"I'm making a personal choice based on my own research and my own body," he says.
He stresses that he is not anti-vaccination. He adds he is still being as careful around other people as he was at the height of lockdown.
"Every single one of our neighbours in the EU - Ireland, France, Belgium, the Netherlands - they all have access to Novavax. The UK is an island in the middle that doesn't."
"By now, someone in Germany who got their first Novavax vaccine at the end of February could have had their full primary series and be getting on with their life - whereas I'm still waiting around in a sort-of personal lockdown, so that is really frustrating."
Both the Pfizer and Moderna jabs have been tested on a cross-section of the population, including people with a variety of health conditions.
Medicine regulators also continue to collect data, so vaccine safety can be monitored and any possible adverse reactions can be investigated.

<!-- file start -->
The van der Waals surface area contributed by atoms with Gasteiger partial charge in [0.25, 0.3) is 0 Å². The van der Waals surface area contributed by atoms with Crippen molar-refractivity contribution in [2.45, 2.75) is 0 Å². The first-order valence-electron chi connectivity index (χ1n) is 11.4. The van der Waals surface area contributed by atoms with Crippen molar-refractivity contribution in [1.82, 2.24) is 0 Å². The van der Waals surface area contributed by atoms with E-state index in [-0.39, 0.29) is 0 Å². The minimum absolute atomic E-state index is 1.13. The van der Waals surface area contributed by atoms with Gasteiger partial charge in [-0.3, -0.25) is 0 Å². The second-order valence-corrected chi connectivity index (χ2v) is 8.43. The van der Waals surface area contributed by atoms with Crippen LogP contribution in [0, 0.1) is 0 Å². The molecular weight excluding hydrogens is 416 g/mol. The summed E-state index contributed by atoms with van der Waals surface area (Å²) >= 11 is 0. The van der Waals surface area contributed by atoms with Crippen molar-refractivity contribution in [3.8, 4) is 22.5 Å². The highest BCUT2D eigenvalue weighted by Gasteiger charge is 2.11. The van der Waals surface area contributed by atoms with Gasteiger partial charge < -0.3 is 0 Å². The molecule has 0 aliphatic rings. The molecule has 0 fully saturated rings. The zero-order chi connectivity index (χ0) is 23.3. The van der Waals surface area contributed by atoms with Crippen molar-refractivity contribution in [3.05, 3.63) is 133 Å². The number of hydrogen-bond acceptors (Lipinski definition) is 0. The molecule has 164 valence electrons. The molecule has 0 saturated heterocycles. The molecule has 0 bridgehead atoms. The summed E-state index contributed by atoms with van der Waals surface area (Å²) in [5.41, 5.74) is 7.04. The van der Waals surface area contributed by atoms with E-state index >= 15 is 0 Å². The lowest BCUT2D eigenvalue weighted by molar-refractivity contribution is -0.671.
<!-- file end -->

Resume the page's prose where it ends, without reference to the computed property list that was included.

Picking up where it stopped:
The wait to make the Novavax jab available comes after the UK played a significant part in its development: government-funding helped support clinical trials and 15,000 British volunteers participated in the testing.
In January 2021, an order for 60 million doses was placed by UK ministers, with a deal agreed for it to be manufactured at a Fujifilm plant in Billingham, Teesside.
At the time, Novavax said production should be up and running by April 2021. But when the vaccine was finally given medical approval in the UK in February 2022, it was on the basis that initial doses would come, not from Teesside, but from the Serum Institute in India.
Health Secretary Sajid Javid recently toured the factory in Billingham, which is in the middle of a £400m expansion, though it is still unclear if - and when - Novavax jabs made here could make their way into the arms of UK citizens.
Novavax itself says it is continuing to work with Fujifilm and plans to update its submission to the UK medicines regulator so that doses produced in Teesside can be used by the NHS.
The developer is also in the process of applying to regulators to use the vaccine as a booster shot and in children, where vaccination rates are currently much lower than in adults.